I thank you, for having accompanied me on the 2015 journey; and look forward to the one starting in the new year.

Happy new year!

 

 

 

 

 

 

 

 

 

 

Summer to September: Changes

Whilst many of my teaching colleagues will be returning to school, I have a few weeks before I do. This means that my attention is taken up with the plot, and recuperating before the new academic school year starts.

Some of the plot has been wonderfully abundant. Other parts less so. Whilst the tomatoes are five foot leafy triffids, there hasn’t been a great deal of fruit. What fruit I do have, is being placed upon a light and warm window sill to ripen. The raspberries were very hit and miss, and I think the same is to be said of Blackberries. I have harvested a few blackberries, but there doesn’t seem to be as much as previously seen.  This time last year, I had harvested a great deal of plums. Despite what the a picture above might suggest, that is a fraction of what last years bounty was. The above plums have been stoned and frozen for use in the autumn.

The squashes are quite abundant, and today I have been chopping courgettes and squashes that are most likely going to be turned into chutney.  You can see a baby butternut, a bit developmentally delayed; I think this primarily because of the erratic conditions this year.

Chillies have been very good in that lessons have been learned. I am very proud to have had a handful of orange habaneros. I have been desired such a crop for years! Whilst the plants are small, I cannot say that they haven’t been plentiful. These are after all, a very potent chilli. I had to wear gloves whilst chopping, as a preventative health and safey measure. The hungarian hot wax-the label is wrong- are fantastically productive, and the orange pumpkin chillies are a really nice surprise. They have ripened incredibly quickly. As eve the cayenne chillies are doing well as well.

As well as the plums, I have apples to play with. These were donated by a plot neighbour. Again, like the plums, these have been chopped and frozen to be used over the autumn.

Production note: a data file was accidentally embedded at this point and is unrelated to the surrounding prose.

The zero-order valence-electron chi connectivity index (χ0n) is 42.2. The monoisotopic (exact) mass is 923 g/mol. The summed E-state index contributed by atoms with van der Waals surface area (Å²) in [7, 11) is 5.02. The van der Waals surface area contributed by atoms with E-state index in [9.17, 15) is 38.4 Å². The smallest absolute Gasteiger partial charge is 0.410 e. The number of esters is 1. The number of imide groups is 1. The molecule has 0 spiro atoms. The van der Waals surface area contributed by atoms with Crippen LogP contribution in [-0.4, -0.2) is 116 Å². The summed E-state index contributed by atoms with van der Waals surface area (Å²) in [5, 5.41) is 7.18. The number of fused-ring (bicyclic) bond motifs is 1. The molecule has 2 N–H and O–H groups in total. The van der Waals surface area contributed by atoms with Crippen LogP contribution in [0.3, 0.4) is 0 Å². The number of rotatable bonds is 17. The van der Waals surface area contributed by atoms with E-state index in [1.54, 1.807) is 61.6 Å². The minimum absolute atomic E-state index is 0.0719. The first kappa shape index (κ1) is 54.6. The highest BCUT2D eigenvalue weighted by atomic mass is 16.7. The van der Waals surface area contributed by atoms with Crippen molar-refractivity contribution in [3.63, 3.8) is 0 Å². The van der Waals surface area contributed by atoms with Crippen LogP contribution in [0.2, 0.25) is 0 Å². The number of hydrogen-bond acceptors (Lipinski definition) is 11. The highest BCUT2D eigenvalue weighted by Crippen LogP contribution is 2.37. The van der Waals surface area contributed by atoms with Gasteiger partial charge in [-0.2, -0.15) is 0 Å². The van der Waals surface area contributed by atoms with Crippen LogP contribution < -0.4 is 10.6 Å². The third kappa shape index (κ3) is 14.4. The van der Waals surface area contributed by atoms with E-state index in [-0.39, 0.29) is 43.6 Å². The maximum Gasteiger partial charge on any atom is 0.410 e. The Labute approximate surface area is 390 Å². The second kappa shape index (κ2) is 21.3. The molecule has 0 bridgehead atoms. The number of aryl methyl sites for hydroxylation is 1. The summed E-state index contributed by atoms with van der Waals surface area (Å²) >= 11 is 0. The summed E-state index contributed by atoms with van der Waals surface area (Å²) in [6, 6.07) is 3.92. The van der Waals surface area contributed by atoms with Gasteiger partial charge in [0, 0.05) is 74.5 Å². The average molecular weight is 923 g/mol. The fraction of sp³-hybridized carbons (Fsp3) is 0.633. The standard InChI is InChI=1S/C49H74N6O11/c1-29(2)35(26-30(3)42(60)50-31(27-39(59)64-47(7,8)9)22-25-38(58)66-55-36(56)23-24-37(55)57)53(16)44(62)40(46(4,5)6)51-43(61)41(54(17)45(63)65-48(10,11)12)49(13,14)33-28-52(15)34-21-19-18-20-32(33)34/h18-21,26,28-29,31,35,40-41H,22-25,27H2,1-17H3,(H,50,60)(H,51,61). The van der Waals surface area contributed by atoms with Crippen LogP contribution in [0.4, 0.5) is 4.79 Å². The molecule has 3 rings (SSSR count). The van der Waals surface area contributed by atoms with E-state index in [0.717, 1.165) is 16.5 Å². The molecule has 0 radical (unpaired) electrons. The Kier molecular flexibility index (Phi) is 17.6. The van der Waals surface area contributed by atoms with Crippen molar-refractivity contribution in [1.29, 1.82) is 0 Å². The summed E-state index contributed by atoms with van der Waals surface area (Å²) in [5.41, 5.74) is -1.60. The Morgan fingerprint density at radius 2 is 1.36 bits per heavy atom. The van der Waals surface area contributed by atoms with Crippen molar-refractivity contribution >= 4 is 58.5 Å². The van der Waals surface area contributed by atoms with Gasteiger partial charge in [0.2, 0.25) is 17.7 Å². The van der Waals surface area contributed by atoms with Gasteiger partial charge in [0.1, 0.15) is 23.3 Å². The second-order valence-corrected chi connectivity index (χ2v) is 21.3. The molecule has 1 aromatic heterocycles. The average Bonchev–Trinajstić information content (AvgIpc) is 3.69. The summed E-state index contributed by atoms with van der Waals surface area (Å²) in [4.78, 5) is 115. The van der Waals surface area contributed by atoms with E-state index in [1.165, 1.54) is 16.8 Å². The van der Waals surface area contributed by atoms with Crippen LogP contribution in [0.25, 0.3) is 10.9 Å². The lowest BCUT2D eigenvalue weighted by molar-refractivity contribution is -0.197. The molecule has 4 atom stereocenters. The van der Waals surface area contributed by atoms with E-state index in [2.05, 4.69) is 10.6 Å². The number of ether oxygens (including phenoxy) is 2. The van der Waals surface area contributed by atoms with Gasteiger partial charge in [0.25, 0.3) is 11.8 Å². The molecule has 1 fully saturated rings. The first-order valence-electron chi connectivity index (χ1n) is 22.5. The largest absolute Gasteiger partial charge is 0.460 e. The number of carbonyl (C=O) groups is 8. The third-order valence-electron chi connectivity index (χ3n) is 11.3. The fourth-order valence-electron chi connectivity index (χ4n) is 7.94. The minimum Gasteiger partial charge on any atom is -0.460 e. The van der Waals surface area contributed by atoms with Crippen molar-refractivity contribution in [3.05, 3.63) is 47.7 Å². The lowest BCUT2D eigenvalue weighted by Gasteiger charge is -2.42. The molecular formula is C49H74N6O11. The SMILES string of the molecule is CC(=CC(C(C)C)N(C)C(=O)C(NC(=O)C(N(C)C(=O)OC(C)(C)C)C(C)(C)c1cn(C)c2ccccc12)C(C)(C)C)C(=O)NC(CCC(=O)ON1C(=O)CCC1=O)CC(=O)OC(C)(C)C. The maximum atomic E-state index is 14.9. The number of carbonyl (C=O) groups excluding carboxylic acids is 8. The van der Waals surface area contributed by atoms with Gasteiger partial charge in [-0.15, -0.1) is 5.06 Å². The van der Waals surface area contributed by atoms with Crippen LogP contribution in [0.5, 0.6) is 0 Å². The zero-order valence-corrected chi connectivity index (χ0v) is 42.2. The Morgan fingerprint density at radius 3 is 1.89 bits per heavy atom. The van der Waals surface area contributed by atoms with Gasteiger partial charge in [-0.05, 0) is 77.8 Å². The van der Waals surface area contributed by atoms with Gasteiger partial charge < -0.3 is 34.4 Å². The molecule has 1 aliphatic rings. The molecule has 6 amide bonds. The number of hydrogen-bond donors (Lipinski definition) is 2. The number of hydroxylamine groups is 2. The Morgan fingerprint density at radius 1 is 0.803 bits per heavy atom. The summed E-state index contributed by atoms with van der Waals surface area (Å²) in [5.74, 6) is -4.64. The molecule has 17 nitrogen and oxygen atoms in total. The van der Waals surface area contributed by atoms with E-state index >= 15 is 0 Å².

Plot Productivity Part three-Early August

We are well into squash season, so have had three marrows in ten days. This morning, ma refused point blank to cook another one. I don’t blame her. There is only so much curried marrow you can eat or freeze. Courgettes are also making a surge. There are yellow ones starting to get bigger.

The climbing french beans have kicked in, and the scarlet emperor runner beans are starting to form pods. Ma missed them whilst she was digging, so I have harvested quite a handful. The chillies are ticking over, but the super special are the superhots. What you see are orange habaneros, I also have pumpkin habaneros fruiting. Unripe chillies and things are being sent to the window sill for ripening.

chillies and #DorsetNaga

IMG_4724 IMG_4750 IMG_4755

The chillies are rather happy in the poly tunnel at the moment. The vast majority are now starting to form flowers and fruit. As you can see, we have a handful of purple haze chillies. They are unripe in the picture, as they go red when they are ripe; however I used these to make a chutney. The Dorset Naga is now sending out the tiniest of buds and also the most delicate of white flowers. I have yet to successfully have a super hot, and this one was bought as a plant.

And then just as you are wanting to exit the poly, you see a fluffy bumble bee having a play in the apricot chilli pot.